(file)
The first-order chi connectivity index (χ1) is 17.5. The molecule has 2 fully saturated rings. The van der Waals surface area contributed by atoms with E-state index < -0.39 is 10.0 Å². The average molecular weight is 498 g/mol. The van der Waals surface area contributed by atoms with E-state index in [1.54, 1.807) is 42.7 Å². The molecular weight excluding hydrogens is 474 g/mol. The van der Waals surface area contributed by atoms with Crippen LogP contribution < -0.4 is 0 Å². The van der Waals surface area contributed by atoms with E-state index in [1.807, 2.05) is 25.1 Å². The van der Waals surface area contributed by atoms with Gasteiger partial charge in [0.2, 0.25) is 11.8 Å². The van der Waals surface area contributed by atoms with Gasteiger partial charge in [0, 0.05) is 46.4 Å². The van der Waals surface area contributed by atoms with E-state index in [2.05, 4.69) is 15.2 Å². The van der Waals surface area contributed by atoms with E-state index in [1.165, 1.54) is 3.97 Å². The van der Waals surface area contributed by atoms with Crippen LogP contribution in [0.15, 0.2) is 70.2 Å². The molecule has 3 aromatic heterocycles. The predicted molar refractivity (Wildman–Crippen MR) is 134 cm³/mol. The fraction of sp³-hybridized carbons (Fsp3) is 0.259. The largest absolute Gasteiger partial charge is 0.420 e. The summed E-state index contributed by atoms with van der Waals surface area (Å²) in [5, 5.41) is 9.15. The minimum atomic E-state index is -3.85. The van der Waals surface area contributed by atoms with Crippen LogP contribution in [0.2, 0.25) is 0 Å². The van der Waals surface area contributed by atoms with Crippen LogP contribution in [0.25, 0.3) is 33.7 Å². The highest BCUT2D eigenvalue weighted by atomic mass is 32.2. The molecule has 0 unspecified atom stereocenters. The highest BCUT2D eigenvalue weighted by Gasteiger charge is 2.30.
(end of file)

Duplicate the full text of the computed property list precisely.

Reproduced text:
The first-order chi connectivity index (χ1) is 17.5. The molecule has 2 fully saturated rings. The van der Waals surface area contributed by atoms with E-state index < -0.39 is 10.0 Å². The average molecular weight is 498 g/mol. The van der Waals surface area contributed by atoms with E-state index in [1.54, 1.807) is 42.7 Å². The molecular weight excluding hydrogens is 474 g/mol. The van der Waals surface area contributed by atoms with Crippen LogP contribution < -0.4 is 0 Å². The van der Waals surface area contributed by atoms with E-state index in [1.807, 2.05) is 25.1 Å². The van der Waals surface area contributed by atoms with Gasteiger partial charge in [0.2, 0.25) is 11.8 Å². The van der Waals surface area contributed by atoms with Gasteiger partial charge in [0, 0.05) is 46.4 Å². The van der Waals surface area contributed by atoms with E-state index in [2.05, 4.69) is 15.2 Å². The van der Waals surface area contributed by atoms with E-state index in [1.165, 1.54) is 3.97 Å². The van der Waals surface area contributed by atoms with Crippen LogP contribution in [0.15, 0.2) is 70.2 Å². The molecule has 3 aromatic heterocycles. The predicted molar refractivity (Wildman–Crippen MR) is 134 cm³/mol. The fraction of sp³-hybridized carbons (Fsp3) is 0.259. The largest absolute Gasteiger partial charge is 0.420 e. The summed E-state index contributed by atoms with van der Waals surface area (Å²) in [5, 5.41) is 9.15. The minimum atomic E-state index is -3.85. The van der Waals surface area contributed by atoms with Crippen LogP contribution in [0.2, 0.25) is 0 Å². The van der Waals surface area contributed by atoms with Crippen LogP contribution in [0.25, 0.3) is 33.7 Å². The highest BCUT2D eigenvalue weighted by atomic mass is 32.2. The molecule has 0 unspecified atom stereocenters. The highest BCUT2D eigenvalue weighted by Gasteiger charge is 2.30.